At the outset, the Court notes that the government has already represented the victims' interests in obtaining restitution, consistent with its responsibilities under § 3664(e). Outside of the victim context, this section provides that "[t]he burden of demonstrating such other matters as the court deems appropriate shall be upon the party designated by the court as justice requires." § 3664(e). This matter involves a compensation provider's entitlement to restitution under § 3664(j). The Court appreciates the government's recommendation that GT is in the best position to represent its interests in this matter, and will order that GT be designated to do so.
A.Timeliness of Defendant's Motion
GT argues that defendant's motion should be denied because it is untimely. The Court's restitution order required defendant to file his motion "on or before March 13, 2011," which fell on a Sunday. Defendant filed his motion on Monday, March 14, 2011. Under Federal Rule of Civil Procedure 6(a), a filing deadline expressed in a period of days is calculated so as not to end on a Saturday, Sunday, or legal holiday. Fed. R. Civ. P. 6(a)(1)(C). GT correctly notes that this rule, by its language, applies when computing time periods and not when a filing date has been specified. Nevertheless,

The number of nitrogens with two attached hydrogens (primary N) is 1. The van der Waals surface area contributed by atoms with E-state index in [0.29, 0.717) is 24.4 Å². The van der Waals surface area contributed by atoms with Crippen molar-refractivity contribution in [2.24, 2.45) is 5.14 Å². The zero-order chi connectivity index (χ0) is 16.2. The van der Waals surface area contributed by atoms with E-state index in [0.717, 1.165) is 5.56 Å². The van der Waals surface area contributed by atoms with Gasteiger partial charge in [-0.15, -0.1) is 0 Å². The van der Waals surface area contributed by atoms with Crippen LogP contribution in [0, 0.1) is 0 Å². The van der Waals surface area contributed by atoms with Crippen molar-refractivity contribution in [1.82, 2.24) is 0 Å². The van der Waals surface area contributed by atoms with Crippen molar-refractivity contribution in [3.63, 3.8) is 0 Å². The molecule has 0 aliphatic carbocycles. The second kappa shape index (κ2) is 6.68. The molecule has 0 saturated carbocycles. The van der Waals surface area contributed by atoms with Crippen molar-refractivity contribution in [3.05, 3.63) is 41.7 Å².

Rule 6(a) also can be used for the computation of time in the context of a specified date. Therefore, if the district court orders certain requests and motions to be filed by a specified date and the date is actually a Saturday, Sunday, or legal holiday, the court can extend the deadline to the next day that is not a weekend day or a legal holiday. This is consistent with the recognition that district courts should possess broad discretion in managing their calendars. 4B Charles Alan Wright & Arthur R. Miller, Federal Practice and Procedure § 1162 (2010 Supp.) (emphasis added). Here, because the specified date of filing fell on a Sunday, the Court will exercise its discretion and consider defendant's motion timely.
B.Legal Basis for Defendant's Motion
The question at issue here-and the threshold question that must be answered before any further proceedings-is whether a defendant ordered to pay restitution can challenge his obligation under § 3664(j) to pay any party that has compensated victims for their losses. There is no dispute that the MVRA, which focuses on ensuring that victims are fully compensated, offers little guidance on this question. As noted above, § 3664(j)(1) provides that "the court shall order that restitution be paid" to insurers or "any other source" from which victims have received compensation. Section 3664(e) provides for challenges "as to the proper amount or type of restitution," but defendant is not disputing the amount of restitution to be paid here; he is challenging GT's ...